More than any category we evaluate for the Hot List, the differences among golf balls are more subtle to decipher. And yet those differences can provide certain advantages. Obviously, we think you should start your search for golf balls by reviewing the selections we highlight in Golf Digest’s 2018 golf ball Hot List. With hundreds of golf balls available across the retail landscape (both in golf shops, online and via direct-to-consumer manufacturers), the 42 products we highlight reflect balls that will serve your buying and playing preferences well.
One way to understand ball differences is to look at a specific short game test we’ve been running for many years. Using good players and a Foresight Sports GCQuad launch monitor, we evaluated each ball’s spin and launch angle on 50-yard wedge shots. The specific shot we use is a slightly lower-flighted, driving pitch, as opposed to a running chip shot or flop shot. What we’re seeing more this year than ever before however, is more instances of golf balls that can produce the kind of greenside spin that previously was reserved only for the most expensive balls.
However, what we’re also seeing is that the highest priced golf balls provide the most consistency in producing that lower-flight and quick-checking spin on these types of shots. So while our chart reflects averages, we can say with strong confidence that every ball in the highest price category had much less variance in both spin and launch angle than any of the balls in the lower price categories.
Generally, our results showed that the most spin on this shot came from balls with urethane covers and a multilayer construction. What’s more interesting than ever before is that balls with solid core, multilayer construction and urethane covers now show up at the high, mid and even low-price categories.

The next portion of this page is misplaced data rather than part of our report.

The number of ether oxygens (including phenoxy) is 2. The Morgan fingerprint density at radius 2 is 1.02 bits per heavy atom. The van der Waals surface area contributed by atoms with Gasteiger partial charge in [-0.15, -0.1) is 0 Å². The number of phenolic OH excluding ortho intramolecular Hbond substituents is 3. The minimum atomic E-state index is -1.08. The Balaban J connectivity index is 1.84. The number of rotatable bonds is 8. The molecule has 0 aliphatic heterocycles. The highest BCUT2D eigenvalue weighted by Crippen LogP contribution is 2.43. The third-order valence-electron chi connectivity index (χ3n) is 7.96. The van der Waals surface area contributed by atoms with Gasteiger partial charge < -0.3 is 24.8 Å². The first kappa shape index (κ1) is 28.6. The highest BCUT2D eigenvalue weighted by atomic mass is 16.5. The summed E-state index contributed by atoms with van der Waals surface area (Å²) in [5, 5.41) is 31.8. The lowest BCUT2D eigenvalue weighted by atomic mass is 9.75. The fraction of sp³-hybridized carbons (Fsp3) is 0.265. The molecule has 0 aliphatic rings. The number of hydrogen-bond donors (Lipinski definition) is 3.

Often the advantage of these urethane covered balls vs. ionomer or Surlyn covered balls was 800-1,500 rpms of spin. What does that difference mean in terms of proximity to the hole? A little or a lot. Depends firstly on how firm the greens are: the firmer the green the more spin can be beneficial in stopping the ball. It’s also noteworthy that the lower spinning balls tend to launch higher so that may help them stop after landing because of their steep angle of descent, particularly in the greens are not firm. Still, the Foresight Sports ballflight simulation software suggests that the spin difference might mean 15-18 feet of extra rollout after landing compared to the highest spinning balls.
But this is really an individual player decision. The data in this chart may offer insight, but your individual practical application is more important. So take three or four sleeves of balls that interest you and head out to the short game area and see if you see differences that matter to you. You can take the balls you like best around the green to an approach shot distance that you feel confident with and see if your choices satisfy your performance requirements. Finally, you can even see how your favorites perform off the tee. Bottom line: Choose the ball that you think best helps your score by improving the area of the game you think is most important to your score. At the same time, make sure that choice doesn’t lead to excessive, or ideally any, compromise in the other facets of your game.